The process starts with a letter notifying you that a balance is due and gives you 15 days to pay. If you fail to pay the bill, you will receive a second letter reminding you that you have a balance due and again asking you to pay. If you again fail to pay, you will receive a third letter requesting you pay the amount due and stressing the importance paying and asking you to contact the IRS. Ignoring this letter will lead to the final letter (and bill) which states that the IRS may:
- Contact you by telephone.
- Assign a Revenue Officer to resolve your account. The Revenue Officer may contact you in person and/or take enforced collection actions against you.
Enforced Collection Actions
Enforced Collection Actions are a serious matter and include:
- Assigning a Revenue Officer to your case. By law, Revenue Officers may contact you in person by coming to your home or place of business. They may speak to third parties including, friends, relatives, neighbors, your employer, employees, co-workers, business associates and colleagues for the purpose of locating you and collecting your tax debt.
- File a Notice of Federal Tax Lien against your property. A Federal Tax Lien is a legal claim to your property as security for the payment of your tax debt.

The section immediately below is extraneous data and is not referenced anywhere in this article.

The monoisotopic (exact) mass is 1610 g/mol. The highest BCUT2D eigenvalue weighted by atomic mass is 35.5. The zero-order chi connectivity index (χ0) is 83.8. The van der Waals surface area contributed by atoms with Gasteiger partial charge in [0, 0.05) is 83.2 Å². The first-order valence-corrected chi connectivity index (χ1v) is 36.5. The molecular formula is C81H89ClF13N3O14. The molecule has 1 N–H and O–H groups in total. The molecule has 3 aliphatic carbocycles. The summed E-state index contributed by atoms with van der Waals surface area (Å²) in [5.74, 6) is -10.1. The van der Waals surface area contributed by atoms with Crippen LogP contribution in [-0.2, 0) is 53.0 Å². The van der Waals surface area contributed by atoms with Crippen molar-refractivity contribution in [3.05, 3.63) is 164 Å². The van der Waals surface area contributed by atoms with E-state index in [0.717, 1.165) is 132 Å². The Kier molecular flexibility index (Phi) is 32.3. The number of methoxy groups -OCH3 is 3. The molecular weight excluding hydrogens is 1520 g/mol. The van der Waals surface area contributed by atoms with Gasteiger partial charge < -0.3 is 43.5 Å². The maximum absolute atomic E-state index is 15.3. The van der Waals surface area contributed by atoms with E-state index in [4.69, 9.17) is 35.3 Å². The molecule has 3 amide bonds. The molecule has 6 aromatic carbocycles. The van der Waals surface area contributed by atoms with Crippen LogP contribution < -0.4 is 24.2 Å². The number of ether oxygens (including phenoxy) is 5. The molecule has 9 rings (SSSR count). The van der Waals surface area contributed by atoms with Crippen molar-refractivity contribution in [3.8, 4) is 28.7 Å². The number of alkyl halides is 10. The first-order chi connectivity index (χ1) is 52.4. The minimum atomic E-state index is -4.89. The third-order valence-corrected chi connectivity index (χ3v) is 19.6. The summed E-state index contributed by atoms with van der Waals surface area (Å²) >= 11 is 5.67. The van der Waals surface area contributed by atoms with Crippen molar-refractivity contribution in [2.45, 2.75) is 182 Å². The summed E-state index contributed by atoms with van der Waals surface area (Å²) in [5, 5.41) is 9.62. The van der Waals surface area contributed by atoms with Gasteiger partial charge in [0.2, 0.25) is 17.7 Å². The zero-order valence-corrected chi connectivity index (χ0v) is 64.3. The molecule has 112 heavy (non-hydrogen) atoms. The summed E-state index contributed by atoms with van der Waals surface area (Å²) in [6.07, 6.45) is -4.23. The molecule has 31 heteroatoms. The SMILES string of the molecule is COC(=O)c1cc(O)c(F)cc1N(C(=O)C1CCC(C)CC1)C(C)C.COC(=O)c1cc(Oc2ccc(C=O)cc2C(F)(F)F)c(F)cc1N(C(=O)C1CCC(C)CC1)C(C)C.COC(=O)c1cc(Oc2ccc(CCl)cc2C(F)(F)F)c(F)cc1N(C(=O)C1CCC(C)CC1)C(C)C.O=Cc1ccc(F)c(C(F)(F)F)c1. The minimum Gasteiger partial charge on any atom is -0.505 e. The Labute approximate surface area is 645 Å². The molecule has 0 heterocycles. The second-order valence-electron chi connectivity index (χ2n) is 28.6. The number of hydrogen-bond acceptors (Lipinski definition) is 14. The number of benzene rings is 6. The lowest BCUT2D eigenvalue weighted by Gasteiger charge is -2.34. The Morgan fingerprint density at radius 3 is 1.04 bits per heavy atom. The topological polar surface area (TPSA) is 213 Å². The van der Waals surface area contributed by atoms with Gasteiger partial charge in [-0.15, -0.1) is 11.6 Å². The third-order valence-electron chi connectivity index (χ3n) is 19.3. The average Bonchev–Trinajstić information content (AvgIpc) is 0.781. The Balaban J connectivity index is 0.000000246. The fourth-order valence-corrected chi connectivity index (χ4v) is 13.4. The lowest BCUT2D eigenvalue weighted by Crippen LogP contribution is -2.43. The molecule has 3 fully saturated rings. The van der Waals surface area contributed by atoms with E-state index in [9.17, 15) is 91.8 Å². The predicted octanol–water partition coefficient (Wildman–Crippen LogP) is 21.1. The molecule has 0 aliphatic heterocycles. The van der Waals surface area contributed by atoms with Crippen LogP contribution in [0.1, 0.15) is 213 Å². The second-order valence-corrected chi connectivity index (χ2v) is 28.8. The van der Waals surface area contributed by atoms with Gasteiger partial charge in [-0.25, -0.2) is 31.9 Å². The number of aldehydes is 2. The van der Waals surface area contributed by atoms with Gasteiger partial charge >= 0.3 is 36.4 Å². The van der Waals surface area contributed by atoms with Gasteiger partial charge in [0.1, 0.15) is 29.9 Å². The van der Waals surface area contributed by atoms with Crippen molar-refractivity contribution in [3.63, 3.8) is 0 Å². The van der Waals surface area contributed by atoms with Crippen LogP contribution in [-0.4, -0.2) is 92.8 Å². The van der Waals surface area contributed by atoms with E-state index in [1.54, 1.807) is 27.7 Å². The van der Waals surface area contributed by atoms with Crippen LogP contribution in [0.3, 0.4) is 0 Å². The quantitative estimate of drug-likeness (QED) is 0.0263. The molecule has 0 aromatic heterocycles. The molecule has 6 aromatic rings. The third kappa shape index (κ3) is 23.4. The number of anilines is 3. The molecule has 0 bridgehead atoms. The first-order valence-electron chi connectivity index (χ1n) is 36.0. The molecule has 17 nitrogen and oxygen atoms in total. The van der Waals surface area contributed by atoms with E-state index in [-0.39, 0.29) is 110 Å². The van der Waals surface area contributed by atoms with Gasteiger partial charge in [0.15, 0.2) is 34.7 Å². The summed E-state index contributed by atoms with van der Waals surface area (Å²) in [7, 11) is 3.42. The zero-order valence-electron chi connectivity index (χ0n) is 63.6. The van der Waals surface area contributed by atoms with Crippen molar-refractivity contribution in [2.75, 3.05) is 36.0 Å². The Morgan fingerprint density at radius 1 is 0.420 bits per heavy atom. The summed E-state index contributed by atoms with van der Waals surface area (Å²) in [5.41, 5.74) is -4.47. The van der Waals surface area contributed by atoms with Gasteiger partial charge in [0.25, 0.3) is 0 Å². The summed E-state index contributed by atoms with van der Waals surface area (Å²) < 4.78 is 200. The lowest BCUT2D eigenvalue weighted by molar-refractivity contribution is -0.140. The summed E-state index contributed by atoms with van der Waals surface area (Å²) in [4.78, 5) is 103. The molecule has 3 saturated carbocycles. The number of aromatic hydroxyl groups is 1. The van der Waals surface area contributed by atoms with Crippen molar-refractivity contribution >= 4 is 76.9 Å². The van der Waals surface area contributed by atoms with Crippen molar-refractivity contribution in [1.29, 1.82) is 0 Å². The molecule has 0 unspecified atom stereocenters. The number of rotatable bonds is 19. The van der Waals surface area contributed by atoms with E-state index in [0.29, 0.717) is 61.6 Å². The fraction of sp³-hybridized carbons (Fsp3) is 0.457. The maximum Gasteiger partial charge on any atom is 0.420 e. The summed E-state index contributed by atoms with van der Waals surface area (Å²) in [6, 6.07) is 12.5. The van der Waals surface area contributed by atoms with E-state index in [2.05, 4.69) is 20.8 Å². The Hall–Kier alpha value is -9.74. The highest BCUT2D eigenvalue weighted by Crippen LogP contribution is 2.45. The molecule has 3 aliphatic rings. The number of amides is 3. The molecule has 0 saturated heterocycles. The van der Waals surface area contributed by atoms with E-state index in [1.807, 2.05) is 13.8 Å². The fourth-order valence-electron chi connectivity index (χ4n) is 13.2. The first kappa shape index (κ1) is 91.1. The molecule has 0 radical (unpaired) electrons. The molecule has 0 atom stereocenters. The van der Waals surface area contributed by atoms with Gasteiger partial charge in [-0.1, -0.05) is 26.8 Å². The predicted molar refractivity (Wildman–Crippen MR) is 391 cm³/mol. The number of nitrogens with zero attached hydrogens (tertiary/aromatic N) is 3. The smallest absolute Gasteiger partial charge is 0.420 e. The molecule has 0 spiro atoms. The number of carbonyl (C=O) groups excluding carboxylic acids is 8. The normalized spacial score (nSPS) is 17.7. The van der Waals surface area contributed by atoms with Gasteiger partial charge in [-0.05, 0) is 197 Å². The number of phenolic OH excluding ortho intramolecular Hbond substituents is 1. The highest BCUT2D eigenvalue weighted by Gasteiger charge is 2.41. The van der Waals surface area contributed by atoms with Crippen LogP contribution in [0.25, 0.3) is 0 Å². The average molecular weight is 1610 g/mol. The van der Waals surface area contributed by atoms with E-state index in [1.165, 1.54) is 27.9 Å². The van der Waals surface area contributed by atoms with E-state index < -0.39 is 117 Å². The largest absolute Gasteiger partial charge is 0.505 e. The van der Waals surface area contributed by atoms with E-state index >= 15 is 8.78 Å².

- Serve a Levy on your property or salary. A Levy allows the IRS to legally seize your property to satisfy a tax debt.
- Serve a Summons to secure information, records or testimony.
- Access a Trust Fund Recovery Penalty (businesses) for the failure to pay withheld employment taxes or collected excise taxes.
These actions are the methods used by the IRS to enforce a Notice of Tax Due and Demand for payment
If you owe the IRS back taxes and do nothing, the IRS will almost certainly take enforced collection actions aginst you.
Why You Need A Professional
One constant problem with the IRS are the inconsistencies throughout the tax assessment and collection process. Revenue Officers have a great deal of power and discretion in dealing with taxpayers. Due to these inconsistencies and the vast collection powers of the IRS, most people prefer to have professional representation before the IRS.
Our team is experienced in working with the IRS. With over 17 years experience as a practicing attorney and a Master’s Degree in Tax Law, Craig Zimmerman is who you want fighting for you against the IRS. Our Tax Relief Department is spearheaded by a Former IRS Agent. He knows the ins and outs of the IRS and how to get the IRS off your back.and will hold them accountable to protect your rights and ensure you are treated fairly while taking advantage of every e advantage of every legal deduction.
In most cases, once we notify the IRS of our representation, the IRS will temporarily halt collection efforts. Once our work is complete, the IRS will permanently halt additional collection efforts so long as you are in compliance.
Given the power of the IRS, if you have problem, you need experienced and professional representation to guide you through the process and get the IRS off your back once and for all.